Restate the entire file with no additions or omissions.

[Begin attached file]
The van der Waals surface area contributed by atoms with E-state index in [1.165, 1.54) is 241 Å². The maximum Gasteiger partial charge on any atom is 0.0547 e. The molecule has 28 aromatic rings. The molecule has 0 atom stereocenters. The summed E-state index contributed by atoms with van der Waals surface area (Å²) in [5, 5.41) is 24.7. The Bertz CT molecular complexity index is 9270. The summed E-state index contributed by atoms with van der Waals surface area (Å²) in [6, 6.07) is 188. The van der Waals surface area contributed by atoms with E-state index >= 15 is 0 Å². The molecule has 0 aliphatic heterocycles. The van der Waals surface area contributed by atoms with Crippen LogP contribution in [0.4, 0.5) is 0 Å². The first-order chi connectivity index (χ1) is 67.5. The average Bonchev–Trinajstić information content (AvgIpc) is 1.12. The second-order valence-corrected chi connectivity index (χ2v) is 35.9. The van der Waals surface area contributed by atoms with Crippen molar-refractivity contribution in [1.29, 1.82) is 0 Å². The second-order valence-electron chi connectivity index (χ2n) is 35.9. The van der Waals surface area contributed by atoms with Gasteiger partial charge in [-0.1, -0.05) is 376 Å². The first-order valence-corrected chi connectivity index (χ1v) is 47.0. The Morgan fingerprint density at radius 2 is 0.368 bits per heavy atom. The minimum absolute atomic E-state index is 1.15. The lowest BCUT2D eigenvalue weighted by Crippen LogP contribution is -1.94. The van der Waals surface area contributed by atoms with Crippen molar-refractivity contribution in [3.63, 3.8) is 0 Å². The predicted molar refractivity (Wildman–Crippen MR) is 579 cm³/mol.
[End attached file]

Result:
The van der Waals surface area contributed by atoms with E-state index in [1.165, 1.54) is 241 Å². The maximum Gasteiger partial charge on any atom is 0.0547 e. The molecule has 28 aromatic rings. The molecule has 0 atom stereocenters. The summed E-state index contributed by atoms with van der Waals surface area (Å²) in [5, 5.41) is 24.7. The Bertz CT molecular complexity index is 9270. The summed E-state index contributed by atoms with van der Waals surface area (Å²) in [6, 6.07) is 188. The van der Waals surface area contributed by atoms with E-state index >= 15 is 0 Å². The molecule has 0 aliphatic heterocycles. The van der Waals surface area contributed by atoms with Crippen LogP contribution in [0.4, 0.5) is 0 Å². The first-order chi connectivity index (χ1) is 67.5. The average Bonchev–Trinajstić information content (AvgIpc) is 1.12. The second-order valence-corrected chi connectivity index (χ2v) is 35.9. The van der Waals surface area contributed by atoms with Crippen molar-refractivity contribution in [1.29, 1.82) is 0 Å². The second-order valence-electron chi connectivity index (χ2n) is 35.9. The van der Waals surface area contributed by atoms with Gasteiger partial charge in [-0.1, -0.05) is 376 Å². The first-order valence-corrected chi connectivity index (χ1v) is 47.0. The Morgan fingerprint density at radius 2 is 0.368 bits per heavy atom. The minimum absolute atomic E-state index is 1.15. The lowest BCUT2D eigenvalue weighted by Crippen LogP contribution is -1.94. The van der Waals surface area contributed by atoms with Crippen molar-refractivity contribution in [3.63, 3.8) is 0 Å². The predicted molar refractivity (Wildman–Crippen MR) is 579 cm³/mol.